Who is the one person in the world you are absolutely fascinated by? You look at their accomplishments with awe, and think that if you could only achieve a fraction of their success, you would be ecstatic.
When I set out to lose about ten pounds almost ten years ago, I chose Oprah. I have never met Oprah or corresponded with her on any personal level, but that didn’t stop me from mentally channeling her positive energy and sound advice in every single moment that I was tempted to eat a cookie or sleep in and skip the treadmill.
I read everything on the internet that she had written about weight loss, soaked up her whole philosophy about the emotional component of weight gain and weight loss, and followed her trainer’s (Bob Greene’s) weight loss plan, which they freely shared online, to the letter. I heard her voice in my mind every day as I battled all the messages from the world to buy a candy bar or eat yet another a piece of birthday cake at the office.
At the time, I didn’t think of her as a “mentor.” I always thought a mentor was a person who physically met with their mentee at regular intervals, providing advice, going out to lunch on occasion, maybe attending an awards ceremony of some sort. At least someone who provides direct correspondence via Skype, phone, or email. Right?
A Different Kind of Mentor
This morning I was noticing thoughts coming into my mind that I didn’t want, but I was struggling batting them away and thought about how nice it would be to have a person in my mind with advice that I could choose to focus on instead.
I decided it was worth a shot, and I made a list of the people who I currently admire as I work on my writing dream. Here is the list I came up with:
- Emily Giffin
- Sarah Dessen
- Meg Cabot
- Jennifer Weiner
- Jennifer Ross
- Tina Su
- Kate Northrup
- Tara Stiles
- Anita Moorjani
These are women who have turning doing what they love into what they do. I felt particularly drawn towards Anita Moorjani, author of Dying To Be Me, due to her incredibly spiritual approach to life. I decided to close my eyes and meditate for a few minutes on who I would like to have as my guide.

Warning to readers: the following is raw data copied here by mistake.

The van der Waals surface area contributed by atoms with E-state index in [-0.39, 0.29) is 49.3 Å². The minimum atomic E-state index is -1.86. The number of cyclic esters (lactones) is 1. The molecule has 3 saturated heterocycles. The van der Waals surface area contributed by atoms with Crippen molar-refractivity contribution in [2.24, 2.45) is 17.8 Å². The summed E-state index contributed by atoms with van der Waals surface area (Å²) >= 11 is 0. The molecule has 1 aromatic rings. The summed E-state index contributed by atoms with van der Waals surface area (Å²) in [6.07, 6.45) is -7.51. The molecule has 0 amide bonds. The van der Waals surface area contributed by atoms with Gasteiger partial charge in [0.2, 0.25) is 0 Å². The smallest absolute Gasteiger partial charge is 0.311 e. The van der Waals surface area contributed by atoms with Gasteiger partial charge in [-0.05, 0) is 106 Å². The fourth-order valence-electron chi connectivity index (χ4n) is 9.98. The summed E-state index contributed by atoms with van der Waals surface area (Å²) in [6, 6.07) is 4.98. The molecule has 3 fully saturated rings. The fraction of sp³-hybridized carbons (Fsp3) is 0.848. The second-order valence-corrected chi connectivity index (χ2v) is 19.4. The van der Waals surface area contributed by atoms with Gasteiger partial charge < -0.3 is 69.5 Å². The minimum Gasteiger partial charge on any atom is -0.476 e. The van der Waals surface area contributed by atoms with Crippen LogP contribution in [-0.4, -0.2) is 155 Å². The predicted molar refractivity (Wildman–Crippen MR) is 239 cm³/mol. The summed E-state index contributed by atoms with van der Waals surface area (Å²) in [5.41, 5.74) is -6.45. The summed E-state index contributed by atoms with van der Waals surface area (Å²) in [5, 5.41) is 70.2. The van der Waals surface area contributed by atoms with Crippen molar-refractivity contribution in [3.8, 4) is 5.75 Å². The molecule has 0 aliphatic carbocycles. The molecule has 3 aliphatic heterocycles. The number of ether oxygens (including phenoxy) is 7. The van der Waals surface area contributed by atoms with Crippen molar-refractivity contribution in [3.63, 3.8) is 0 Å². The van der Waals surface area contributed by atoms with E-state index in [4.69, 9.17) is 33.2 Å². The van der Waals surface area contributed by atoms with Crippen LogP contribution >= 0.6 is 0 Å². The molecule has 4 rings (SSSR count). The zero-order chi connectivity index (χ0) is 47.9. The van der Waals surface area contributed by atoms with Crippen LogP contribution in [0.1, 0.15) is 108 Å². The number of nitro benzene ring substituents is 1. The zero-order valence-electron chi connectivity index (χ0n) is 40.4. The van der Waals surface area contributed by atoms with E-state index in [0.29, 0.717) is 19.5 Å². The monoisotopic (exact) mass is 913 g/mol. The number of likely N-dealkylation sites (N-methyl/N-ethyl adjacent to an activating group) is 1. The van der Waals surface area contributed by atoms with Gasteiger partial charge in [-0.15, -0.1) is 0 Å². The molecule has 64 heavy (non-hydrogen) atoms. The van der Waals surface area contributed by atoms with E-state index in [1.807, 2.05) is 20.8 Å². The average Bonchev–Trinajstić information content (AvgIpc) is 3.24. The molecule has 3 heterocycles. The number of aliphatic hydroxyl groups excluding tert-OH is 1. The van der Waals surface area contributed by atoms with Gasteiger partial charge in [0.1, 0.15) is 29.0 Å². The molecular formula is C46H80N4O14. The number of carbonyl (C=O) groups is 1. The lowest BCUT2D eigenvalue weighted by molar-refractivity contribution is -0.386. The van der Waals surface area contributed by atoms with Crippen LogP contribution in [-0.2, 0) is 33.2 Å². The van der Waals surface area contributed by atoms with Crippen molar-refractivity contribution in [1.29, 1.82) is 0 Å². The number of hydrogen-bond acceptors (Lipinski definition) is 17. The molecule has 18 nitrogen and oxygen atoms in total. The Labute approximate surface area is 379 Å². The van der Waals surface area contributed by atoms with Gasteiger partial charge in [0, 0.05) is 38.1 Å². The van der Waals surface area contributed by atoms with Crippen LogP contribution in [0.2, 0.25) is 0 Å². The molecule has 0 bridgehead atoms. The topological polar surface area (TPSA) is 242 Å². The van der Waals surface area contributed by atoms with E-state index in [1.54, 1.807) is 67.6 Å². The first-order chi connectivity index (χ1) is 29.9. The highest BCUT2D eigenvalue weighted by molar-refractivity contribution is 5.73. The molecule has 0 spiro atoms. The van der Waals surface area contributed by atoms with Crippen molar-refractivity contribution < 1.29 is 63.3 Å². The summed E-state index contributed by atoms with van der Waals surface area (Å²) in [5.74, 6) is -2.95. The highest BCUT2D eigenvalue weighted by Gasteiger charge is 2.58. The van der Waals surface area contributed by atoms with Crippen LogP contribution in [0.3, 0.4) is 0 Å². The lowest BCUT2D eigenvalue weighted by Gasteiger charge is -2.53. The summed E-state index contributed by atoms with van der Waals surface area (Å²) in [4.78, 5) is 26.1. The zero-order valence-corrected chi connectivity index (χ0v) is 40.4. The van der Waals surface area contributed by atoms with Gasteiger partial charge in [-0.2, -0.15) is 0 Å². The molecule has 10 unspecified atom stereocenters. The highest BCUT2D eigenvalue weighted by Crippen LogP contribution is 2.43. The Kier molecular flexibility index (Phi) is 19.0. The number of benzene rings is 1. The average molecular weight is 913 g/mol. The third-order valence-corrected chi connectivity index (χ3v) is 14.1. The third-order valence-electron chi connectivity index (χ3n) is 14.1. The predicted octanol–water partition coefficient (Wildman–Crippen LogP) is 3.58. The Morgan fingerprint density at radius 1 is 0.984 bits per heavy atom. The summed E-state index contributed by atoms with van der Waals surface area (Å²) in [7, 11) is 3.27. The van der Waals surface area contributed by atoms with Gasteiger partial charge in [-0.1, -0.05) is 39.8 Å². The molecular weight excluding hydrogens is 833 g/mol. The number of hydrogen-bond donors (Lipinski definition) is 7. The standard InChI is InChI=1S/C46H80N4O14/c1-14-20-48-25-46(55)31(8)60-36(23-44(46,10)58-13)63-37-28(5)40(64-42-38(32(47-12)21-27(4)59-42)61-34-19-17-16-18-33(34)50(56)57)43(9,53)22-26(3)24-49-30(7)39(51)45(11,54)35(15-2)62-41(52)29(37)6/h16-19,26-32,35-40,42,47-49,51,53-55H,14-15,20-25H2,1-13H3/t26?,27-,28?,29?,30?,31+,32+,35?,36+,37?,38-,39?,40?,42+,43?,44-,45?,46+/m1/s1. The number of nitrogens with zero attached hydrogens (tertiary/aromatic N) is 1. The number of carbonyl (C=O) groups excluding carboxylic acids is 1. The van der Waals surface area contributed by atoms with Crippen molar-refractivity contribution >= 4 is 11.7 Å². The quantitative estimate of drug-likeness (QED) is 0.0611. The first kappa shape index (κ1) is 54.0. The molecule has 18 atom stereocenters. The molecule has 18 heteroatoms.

I am currently reading Loving Yourself to Greater Health by Louise Hay, Ahlea Khadro, and Heather Dane. I thought of the book while my eyes were closed and started thinking about Louise Hay. Louise Hay is quite the accomplished, spiritual lady. She is currently 88 years old, has overcome cancer, and founded a leading self-help publishing house (Hay House) without even a high school diploma.
I have only read one other book by Louise Hay so far (You Can Heal Your Life), but I hope to eventually make my way through the rest. As I am currently reading a book by her, it suddenly clicked that Louise Hay would be my mentor. In my mind, that is.
As much as I would love to meet Louise someday, that is not a requirement for me to have her as a mentor. All I need to do is call her and her wonderful words of love up in my mind, and she is there with me, guiding me about what to think next as I choose to let go of the lower level energy thoughts when they come up.
Choosing Your Own Mentor
If you don’t already have a mentor but would like one, you can do this too! Here are a few quick steps to follow as you choose your very own mentor:
1. Identify your major dream or goal.
Ideally your mentor will have some familiarity with the subject, or, even better, has already achieved wild success in the area of your dreams. You want this person to be able to motivate you by example; if they can do it, so can you.
2. Make a list of your mentor candidates.
This probably won’t be too hard if you are already obsessed with your goal or dream and are a fan of a variety of people in that area or industry. If your dream is new, these could be people you already admire. They don’t have to be famous or well-known, and you can always switch mentors down the road. Pretty sure they will be okay with it 🙂
3. Meditate on the best mentor for you at this time.
Even if you aren’t familiar with meditation, it’s okay to close your eyes and take a few deep breaths, contemplating which person you want to have in your mind to keep you on track. Be open, as this person might not be on your list (as was the case for me). The person you choose today might not makes sense a week or three months from now, and that’s okay.
I have never called a person in my life my mentor. While I value the idea of traditional mentors, I thought it would be fun to share my abstract yet still potentially powerful take on the mentor concept.
Do you have a mentor who has helped you achieve your goals and dreams? Or, if you tried this, who is your new mental mentor? Please share your thoughts!